Opportunities in the pilot-aircraft interface
Improvements to the HITL arrangement are an immediate opportunity area.
Recent developments in neural networks allow simulation of the human mind and behavior, including logic and processing. Applying these advances to a simulated pilot is a powerful development tool for avionics design and certification. This testing tool is used in real-time to validate design decisions and identify problematic interactions much earlier in the design process. Instead of discovering issues at the flight test phase of certification, they are preempted by an iterative design process before the software is ever committed to the aircraft. Sourcing the data for such a pilot model involves capturing and aggregating data which is already being measured. Flight simulators, mobile app assessments, and actual flight deck data provide both the statistical foundation for the model, as well as training data for AI enhancement
Opportunities in systems modeling, simulation, and definition
Another area of development which is primed for reform is the tools and processes used in the systems design effort itself.
The discipline of model-based systems engineering (MBSE) has provided a framework for functional and logical design and promotes the importance of systems thinking in general. The next major improvement in this space is to formalize this framework into machine-testable models to simulate complex systems, and then use those simulations to validate development code in real time.
Machine learning enables automated testing of all interactions and edge-cases of various aircraft systems, without requiring the systems designers to define endless lists of test points. Such testing will unburden designers from legacy systems requirements while ensuring all possible scenarios are probed and evaluated.
Beyond automated testing is the potential for supporting DER and other regulators’ analyses and reviews. Since these stakeholders are tasked with being the gatekeepers for safety and reliability, they too greatly benefit from robust modeling and the ability to validate any number of complex interactions. Such a model represents a technology-enabled augmentation of regulators’ reviewing capacity. Combined with the previously discussed modeling of human pilot capabilities, the aircraft safety reviews no longer are constrained by the limits of individual expertise but are rather driven by AI-ML techniques to isolate any problematic combination of events and low probability edge cases.
Opportunities for AI-augmented designers and reviewers
Design aids powered by AI are poised to become the third groundbreaking engineering discipline.
Once the foundation of integrated software management and robust systems modeling is laid, machine-learning toolkits then have the source material from which to provide meaningful guidance.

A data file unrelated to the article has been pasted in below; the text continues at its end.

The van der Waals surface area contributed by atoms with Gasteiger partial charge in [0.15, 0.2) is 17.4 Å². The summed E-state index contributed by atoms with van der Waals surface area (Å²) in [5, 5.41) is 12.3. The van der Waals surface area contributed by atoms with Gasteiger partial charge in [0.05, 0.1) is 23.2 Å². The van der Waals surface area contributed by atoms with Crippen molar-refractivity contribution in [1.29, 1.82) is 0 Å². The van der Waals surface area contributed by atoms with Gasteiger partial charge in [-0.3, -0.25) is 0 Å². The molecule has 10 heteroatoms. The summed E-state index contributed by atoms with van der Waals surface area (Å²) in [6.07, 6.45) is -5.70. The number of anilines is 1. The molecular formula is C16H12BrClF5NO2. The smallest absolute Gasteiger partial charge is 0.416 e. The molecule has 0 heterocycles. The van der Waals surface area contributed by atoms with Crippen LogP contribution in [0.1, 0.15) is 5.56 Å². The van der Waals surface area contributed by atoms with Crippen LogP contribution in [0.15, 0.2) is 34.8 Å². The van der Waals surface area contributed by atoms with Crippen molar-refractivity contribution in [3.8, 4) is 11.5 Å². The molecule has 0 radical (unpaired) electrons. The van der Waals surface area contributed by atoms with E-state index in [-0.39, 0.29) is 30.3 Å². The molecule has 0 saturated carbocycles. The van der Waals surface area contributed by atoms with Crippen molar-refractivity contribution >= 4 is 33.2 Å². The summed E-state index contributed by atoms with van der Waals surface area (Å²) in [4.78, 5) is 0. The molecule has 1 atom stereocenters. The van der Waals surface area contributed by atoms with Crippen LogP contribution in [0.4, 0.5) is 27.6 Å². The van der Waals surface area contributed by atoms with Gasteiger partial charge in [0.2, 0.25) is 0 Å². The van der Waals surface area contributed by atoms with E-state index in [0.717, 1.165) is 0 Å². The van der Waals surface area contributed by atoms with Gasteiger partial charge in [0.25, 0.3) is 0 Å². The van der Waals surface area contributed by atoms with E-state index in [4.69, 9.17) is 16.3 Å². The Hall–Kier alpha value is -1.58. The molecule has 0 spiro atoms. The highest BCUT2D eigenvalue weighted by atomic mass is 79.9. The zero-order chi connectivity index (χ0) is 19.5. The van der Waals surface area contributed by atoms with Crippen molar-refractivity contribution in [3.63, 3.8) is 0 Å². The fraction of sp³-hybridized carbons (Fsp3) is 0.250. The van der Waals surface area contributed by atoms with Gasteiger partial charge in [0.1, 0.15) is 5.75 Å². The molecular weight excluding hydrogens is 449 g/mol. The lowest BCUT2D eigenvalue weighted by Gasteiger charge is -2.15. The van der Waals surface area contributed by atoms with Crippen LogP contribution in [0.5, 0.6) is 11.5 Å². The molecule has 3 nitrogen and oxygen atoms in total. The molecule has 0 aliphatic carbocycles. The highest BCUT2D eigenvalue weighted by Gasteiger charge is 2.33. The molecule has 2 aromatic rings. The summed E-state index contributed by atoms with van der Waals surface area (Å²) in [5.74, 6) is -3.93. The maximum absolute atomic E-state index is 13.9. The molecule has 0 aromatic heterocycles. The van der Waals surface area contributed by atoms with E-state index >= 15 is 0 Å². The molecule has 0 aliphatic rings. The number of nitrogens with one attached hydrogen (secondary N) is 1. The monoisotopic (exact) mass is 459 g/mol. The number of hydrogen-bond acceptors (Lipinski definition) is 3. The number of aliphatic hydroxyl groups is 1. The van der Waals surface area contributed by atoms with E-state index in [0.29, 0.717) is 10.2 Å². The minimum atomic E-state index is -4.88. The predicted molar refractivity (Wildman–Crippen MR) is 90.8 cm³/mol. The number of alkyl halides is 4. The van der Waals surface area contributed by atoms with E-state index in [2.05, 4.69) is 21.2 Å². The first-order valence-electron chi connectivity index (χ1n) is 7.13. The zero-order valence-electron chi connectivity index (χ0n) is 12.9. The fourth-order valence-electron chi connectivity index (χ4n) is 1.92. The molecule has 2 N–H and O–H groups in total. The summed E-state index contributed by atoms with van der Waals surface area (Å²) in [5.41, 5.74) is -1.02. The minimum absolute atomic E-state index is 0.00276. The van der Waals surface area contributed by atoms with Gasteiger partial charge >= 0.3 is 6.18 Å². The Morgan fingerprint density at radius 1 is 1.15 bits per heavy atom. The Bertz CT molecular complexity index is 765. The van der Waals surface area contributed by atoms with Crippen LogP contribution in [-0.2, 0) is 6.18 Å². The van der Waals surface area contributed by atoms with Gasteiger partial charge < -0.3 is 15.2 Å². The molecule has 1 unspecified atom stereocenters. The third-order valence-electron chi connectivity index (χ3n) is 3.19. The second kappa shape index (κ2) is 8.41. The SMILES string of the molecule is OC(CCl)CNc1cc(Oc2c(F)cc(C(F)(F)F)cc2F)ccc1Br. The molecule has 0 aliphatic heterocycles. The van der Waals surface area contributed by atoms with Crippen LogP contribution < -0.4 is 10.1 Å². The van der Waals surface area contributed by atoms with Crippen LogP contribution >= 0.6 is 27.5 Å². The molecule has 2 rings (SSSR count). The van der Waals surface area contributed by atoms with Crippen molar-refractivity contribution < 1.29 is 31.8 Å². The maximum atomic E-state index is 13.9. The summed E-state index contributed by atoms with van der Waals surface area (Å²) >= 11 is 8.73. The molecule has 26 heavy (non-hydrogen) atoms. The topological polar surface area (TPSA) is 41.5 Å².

First, training content on industry best practices and company standards are identified by AI-ML algorithms. Imagine a developer, creating code to govern a system with which they don’t have direct experience. The code is housed in the application and product life cycle management platforms (ALM/PLM), as is the system model used to validate that code, as well as historical codebase for similar applications and aircraft. The AI-ML toolkit can mine all metadata and suggest a company-specific training video or an example of a similar application to assist the developer and promote design integrity. The same process can be applied to the regulator analyzing the system or the engineers and pilots tasked with the flight test program. Not only does this address a discrete moment in the design process, but it also promotes contextual knowledge for all parties, which is crucial over the longer term.
In addition to serving contextual knowledge, such an AI-ML toolkit provides direct reviews of analysis documentation. This follows precedent in the legal field, where AI contract reviews are both streamlining the human review process and identifying red-flag language or structure which may otherwise be missed. For example, DERs and regulators are responsible for reviewing thousands of pages of dense technical documentation. The use of an AI and ML-based application to parse that documentation and search for inconsistencies or other flaws is a groundbreaking approach. It provides greater visibility to regulators and promotes consistency in the review process, thus not only speeding up the review process but also potentially enhancing safety.